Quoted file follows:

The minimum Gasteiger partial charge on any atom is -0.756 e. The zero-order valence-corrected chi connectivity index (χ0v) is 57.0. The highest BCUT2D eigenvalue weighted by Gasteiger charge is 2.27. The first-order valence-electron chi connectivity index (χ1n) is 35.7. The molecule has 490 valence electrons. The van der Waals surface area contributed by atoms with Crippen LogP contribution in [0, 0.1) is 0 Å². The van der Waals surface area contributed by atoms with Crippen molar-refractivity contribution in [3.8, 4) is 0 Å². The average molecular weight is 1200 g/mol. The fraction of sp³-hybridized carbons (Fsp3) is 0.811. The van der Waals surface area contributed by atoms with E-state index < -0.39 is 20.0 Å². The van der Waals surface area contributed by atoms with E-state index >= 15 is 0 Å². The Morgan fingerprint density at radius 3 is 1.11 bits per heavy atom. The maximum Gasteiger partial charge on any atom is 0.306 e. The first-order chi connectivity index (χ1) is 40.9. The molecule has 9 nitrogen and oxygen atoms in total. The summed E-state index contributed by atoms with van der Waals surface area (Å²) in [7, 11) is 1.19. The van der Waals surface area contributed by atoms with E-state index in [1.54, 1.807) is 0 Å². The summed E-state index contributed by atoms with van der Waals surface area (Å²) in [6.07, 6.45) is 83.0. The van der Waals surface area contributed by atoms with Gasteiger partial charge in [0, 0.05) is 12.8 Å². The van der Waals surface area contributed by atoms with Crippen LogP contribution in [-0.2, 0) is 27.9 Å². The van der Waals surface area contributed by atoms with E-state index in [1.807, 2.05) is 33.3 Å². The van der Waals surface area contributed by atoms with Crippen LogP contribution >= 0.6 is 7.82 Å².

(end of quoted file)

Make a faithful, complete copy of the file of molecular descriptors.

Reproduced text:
The minimum Gasteiger partial charge on any atom is -0.756 e. The zero-order valence-corrected chi connectivity index (χ0v) is 57.0. The highest BCUT2D eigenvalue weighted by Gasteiger charge is 2.27. The first-order valence-electron chi connectivity index (χ1n) is 35.7. The molecule has 490 valence electrons. The van der Waals surface area contributed by atoms with Crippen LogP contribution in [0, 0.1) is 0 Å². The van der Waals surface area contributed by atoms with Crippen molar-refractivity contribution in [3.8, 4) is 0 Å². The average molecular weight is 1200 g/mol. The fraction of sp³-hybridized carbons (Fsp3) is 0.811. The van der Waals surface area contributed by atoms with E-state index < -0.39 is 20.0 Å². The van der Waals surface area contributed by atoms with E-state index >= 15 is 0 Å². The Morgan fingerprint density at radius 3 is 1.11 bits per heavy atom. The maximum Gasteiger partial charge on any atom is 0.306 e. The first-order chi connectivity index (χ1) is 40.9. The molecule has 9 nitrogen and oxygen atoms in total. The summed E-state index contributed by atoms with van der Waals surface area (Å²) in [7, 11) is 1.19. The van der Waals surface area contributed by atoms with E-state index in [1.54, 1.807) is 0 Å². The summed E-state index contributed by atoms with van der Waals surface area (Å²) in [6.07, 6.45) is 83.0. The van der Waals surface area contributed by atoms with Gasteiger partial charge in [0, 0.05) is 12.8 Å². The van der Waals surface area contributed by atoms with Crippen LogP contribution in [-0.2, 0) is 27.9 Å². The van der Waals surface area contributed by atoms with E-state index in [1.807, 2.05) is 33.3 Å². The van der Waals surface area contributed by atoms with Crippen LogP contribution >= 0.6 is 7.82 Å².